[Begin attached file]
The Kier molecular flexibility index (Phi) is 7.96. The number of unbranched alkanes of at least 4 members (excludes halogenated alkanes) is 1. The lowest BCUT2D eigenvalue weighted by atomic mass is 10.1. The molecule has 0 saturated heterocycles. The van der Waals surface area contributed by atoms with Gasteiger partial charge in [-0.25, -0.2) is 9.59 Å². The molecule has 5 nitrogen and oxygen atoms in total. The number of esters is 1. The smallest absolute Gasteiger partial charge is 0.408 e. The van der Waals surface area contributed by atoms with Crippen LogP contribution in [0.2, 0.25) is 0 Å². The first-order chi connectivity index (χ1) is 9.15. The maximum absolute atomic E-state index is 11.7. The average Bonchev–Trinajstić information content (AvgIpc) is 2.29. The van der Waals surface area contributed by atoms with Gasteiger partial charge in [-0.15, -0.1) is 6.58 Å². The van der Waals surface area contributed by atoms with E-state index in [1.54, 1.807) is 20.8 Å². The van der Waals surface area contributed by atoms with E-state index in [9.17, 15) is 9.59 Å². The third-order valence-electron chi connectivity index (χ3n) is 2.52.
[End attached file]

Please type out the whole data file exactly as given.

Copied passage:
The Kier molecular flexibility index (Phi) is 7.96. The number of unbranched alkanes of at least 4 members (excludes halogenated alkanes) is 1. The lowest BCUT2D eigenvalue weighted by atomic mass is 10.1. The molecule has 0 saturated heterocycles. The van der Waals surface area contributed by atoms with Gasteiger partial charge in [-0.25, -0.2) is 9.59 Å². The molecule has 5 nitrogen and oxygen atoms in total. The number of esters is 1. The smallest absolute Gasteiger partial charge is 0.408 e. The van der Waals surface area contributed by atoms with Crippen LogP contribution in [0.2, 0.25) is 0 Å². The first-order chi connectivity index (χ1) is 9.15. The maximum absolute atomic E-state index is 11.7. The average Bonchev–Trinajstić information content (AvgIpc) is 2.29. The van der Waals surface area contributed by atoms with Gasteiger partial charge in [-0.15, -0.1) is 6.58 Å². The van der Waals surface area contributed by atoms with E-state index in [1.54, 1.807) is 20.8 Å². The van der Waals surface area contributed by atoms with E-state index in [9.17, 15) is 9.59 Å². The third-order valence-electron chi connectivity index (χ3n) is 2.52.